Residents join Fountain Square ASAPIA Arts Festival

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Yiming Fu / The Daily Northwestern

Artist and activist Melissa Raman Molitor chats with community members at the first Asian and South Asian Heritage Month arts festival in Evanston. Molitor partnered with many local groups and businesses to organize the event in three weeks.

On Saturday, residents filled Sherman Avenue with red lanterns, origami cranes and multicolored streamers of koinobori carp floating in the air at the first American Heritage Month arts festival in South Asia Pacific in Evanston .

At the event, vendors handed out free snacks from Asian countries, and others sold paintings and packages of Indian spices. The streets were filled with pedestrians who visited the stalls and watched shows.

Speakers discussed various topics including the experience of Asian Americans in Evanston, the need to integrate Asian Americans stories in school curricula and the importance of combating harmful stereotypes such as “the perpetual stranger” and the “model minority”.

“More and more, I think we need to claim our history and insist that it be part of American history,” said Soo La Kim, Evanston / Skokie School District 65 school board member, speaker at the event. of Saturday’s event.

In addition, a group of Mugai Ryu Iaido from the Japanese Cultural Center demonstrated sword techniques, and Tsukasa Taiko members played a taiko drum set. Mugai-Ryu Iaido is a traditional Japanese sword style from feudal times, and the taiko drum has its roots in Japanese religious ceremonies, courting, and theater.

The drummers play their drums in the middle of a town square.  There are two rows of drummers at the front with larger brown drums and a row of drummers at the rear with smaller drums.
Members of Tsukasa Taiko perform a taiko drum ensemble in Fountain Square. (Yiming Fu / The Daily Northwestern)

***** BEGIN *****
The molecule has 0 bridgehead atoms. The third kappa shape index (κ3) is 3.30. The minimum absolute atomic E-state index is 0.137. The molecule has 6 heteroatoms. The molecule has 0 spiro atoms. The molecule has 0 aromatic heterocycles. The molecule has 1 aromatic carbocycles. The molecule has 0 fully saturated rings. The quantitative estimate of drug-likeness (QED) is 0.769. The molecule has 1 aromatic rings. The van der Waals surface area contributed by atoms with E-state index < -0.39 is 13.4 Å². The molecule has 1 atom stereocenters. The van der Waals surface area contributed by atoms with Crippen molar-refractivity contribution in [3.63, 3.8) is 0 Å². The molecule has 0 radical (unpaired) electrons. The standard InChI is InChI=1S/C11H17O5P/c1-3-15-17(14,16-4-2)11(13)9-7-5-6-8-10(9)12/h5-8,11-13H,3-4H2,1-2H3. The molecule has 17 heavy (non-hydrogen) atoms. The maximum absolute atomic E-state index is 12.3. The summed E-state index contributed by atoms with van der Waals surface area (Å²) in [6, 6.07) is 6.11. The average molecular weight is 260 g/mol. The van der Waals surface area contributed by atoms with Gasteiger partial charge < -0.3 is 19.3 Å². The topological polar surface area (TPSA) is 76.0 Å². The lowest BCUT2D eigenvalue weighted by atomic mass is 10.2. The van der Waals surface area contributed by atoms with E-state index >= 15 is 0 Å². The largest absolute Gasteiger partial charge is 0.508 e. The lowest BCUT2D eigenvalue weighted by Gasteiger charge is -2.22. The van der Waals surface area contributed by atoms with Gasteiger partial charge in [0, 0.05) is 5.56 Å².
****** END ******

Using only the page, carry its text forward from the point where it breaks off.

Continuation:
Local artist and activist Melissa Raman Molitor organized the event to increase the visibility and representation of residents of ASAPIA Evanston.

Molitor said bringing the Evanston ASAPIA community together through the festival was especially important with anti-Asian racism and violence on the rise last year. She then addressed Mayor Daniel Biss, who attended the event, saying she hoped the festival would become an annual event.

Earlier this month, former mayor Steve Hagerty proclaimed May as Evanston’s Asian, Southeast Asian and Pacific Islander American Heritage Month

Molitor said she wanted to have a particular arts festival – with a focus on food, performance and the visual arts – because art can make discussions of racism and fairness more accessible, and it can make more voices heard.

“Art replaces language,” she says, “especially when words fail.”

Multicolored carp cuts hang from clothespins in downtown Evanston.
Participants decorated koinobori carp streamers, which are usually flown to celebrate Children’s Day in Japan. (Yiming Fu / The Daily Northwestern)

Molitor said Evanston has very few spaces at the center of the Asian-American community, and she hopes the arts festival will help ASAPIA residents connect with each other and feel a greater sense of belonging to the city.

According to the US Census Bureau, 9.4% of Evanston residents identified as being uniquely Asian. Molitor said this number is not entirely representative because there are many Métis residents of ASAPIA Evanston who would not have checked the “Asian, alone” box.

Kim told The Daily that prior to the festival, she had only known a “handful” of Asian Americans in the city. The event, she said, provided a great opportunity to connect with other Asian families in the region.

She said she hopes the art festival and other future events will have a similar impact on her children, who are multiracial.

“I want them to be able to see and explore all aspects of their identity, and occasions like this are an opportunity to do that – an opportunity to have conversations and have them present parts of their identity. ‘themselves to their friends,’ Kim said.

Sophie Yang, one of the speakers at the event, said that growing up, she was embarrassed by her Japanese culture. It wasn’t until high school, when she joined the ETHS Asian Heritage Alliance and started having more conversations with her peers, that she became more willing to speak out against the microaggressions and stereotypes she has. experienced.

She said seeing the diversity and the number of people who attended the festival made her optimistic.

“We all come from different backgrounds, have different backgrounds, and see the world in different ways,” Yang said. “But we are united in the fact that we are here today.”

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Twitter: @yimingfuu

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Artist, educator, community activist and local art therapist Melissa Raman Molitor creates space to enhance the work of APIDA artists

D65 celebrates Asian American and Pacific Island Heritage Month

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